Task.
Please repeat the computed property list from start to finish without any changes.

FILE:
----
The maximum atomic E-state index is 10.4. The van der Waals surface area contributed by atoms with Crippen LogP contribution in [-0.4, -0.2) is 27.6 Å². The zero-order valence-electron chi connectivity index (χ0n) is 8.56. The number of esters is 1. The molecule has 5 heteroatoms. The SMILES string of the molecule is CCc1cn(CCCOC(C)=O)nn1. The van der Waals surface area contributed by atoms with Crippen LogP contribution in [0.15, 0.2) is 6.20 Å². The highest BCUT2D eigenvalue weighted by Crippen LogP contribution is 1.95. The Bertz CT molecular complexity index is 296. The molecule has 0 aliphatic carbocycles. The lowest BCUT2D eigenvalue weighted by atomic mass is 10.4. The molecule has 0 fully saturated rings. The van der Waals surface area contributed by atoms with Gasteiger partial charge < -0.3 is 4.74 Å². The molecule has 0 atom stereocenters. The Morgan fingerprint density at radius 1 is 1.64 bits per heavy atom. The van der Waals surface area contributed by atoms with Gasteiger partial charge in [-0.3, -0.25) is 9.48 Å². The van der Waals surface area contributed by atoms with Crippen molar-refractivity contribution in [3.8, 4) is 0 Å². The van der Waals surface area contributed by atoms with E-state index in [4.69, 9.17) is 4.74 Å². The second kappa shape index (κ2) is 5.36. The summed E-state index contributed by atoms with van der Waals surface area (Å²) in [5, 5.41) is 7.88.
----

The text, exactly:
The maximum atomic E-state index is 10.4. The van der Waals surface area contributed by atoms with Crippen LogP contribution in [-0.4, -0.2) is 27.6 Å². The zero-order valence-electron chi connectivity index (χ0n) is 8.56. The number of esters is 1. The molecule has 5 heteroatoms. The SMILES string of the molecule is CCc1cn(CCCOC(C)=O)nn1. The van der Waals surface area contributed by atoms with Crippen LogP contribution in [0.15, 0.2) is 6.20 Å². The highest BCUT2D eigenvalue weighted by Crippen LogP contribution is 1.95. The Bertz CT molecular complexity index is 296. The molecule has 0 aliphatic carbocycles. The lowest BCUT2D eigenvalue weighted by atomic mass is 10.4. The molecule has 0 fully saturated rings. The van der Waals surface area contributed by atoms with Gasteiger partial charge < -0.3 is 4.74 Å². The molecule has 0 atom stereocenters. The Morgan fingerprint density at radius 1 is 1.64 bits per heavy atom. The van der Waals surface area contributed by atoms with Gasteiger partial charge in [-0.3, -0.25) is 9.48 Å². The van der Waals surface area contributed by atoms with Crippen molar-refractivity contribution in [3.8, 4) is 0 Å². The van der Waals surface area contributed by atoms with E-state index in [4.69, 9.17) is 4.74 Å². The second kappa shape index (κ2) is 5.36. The summed E-state index contributed by atoms with van der Waals surface area (Å²) in [5, 5.41) is 7.88.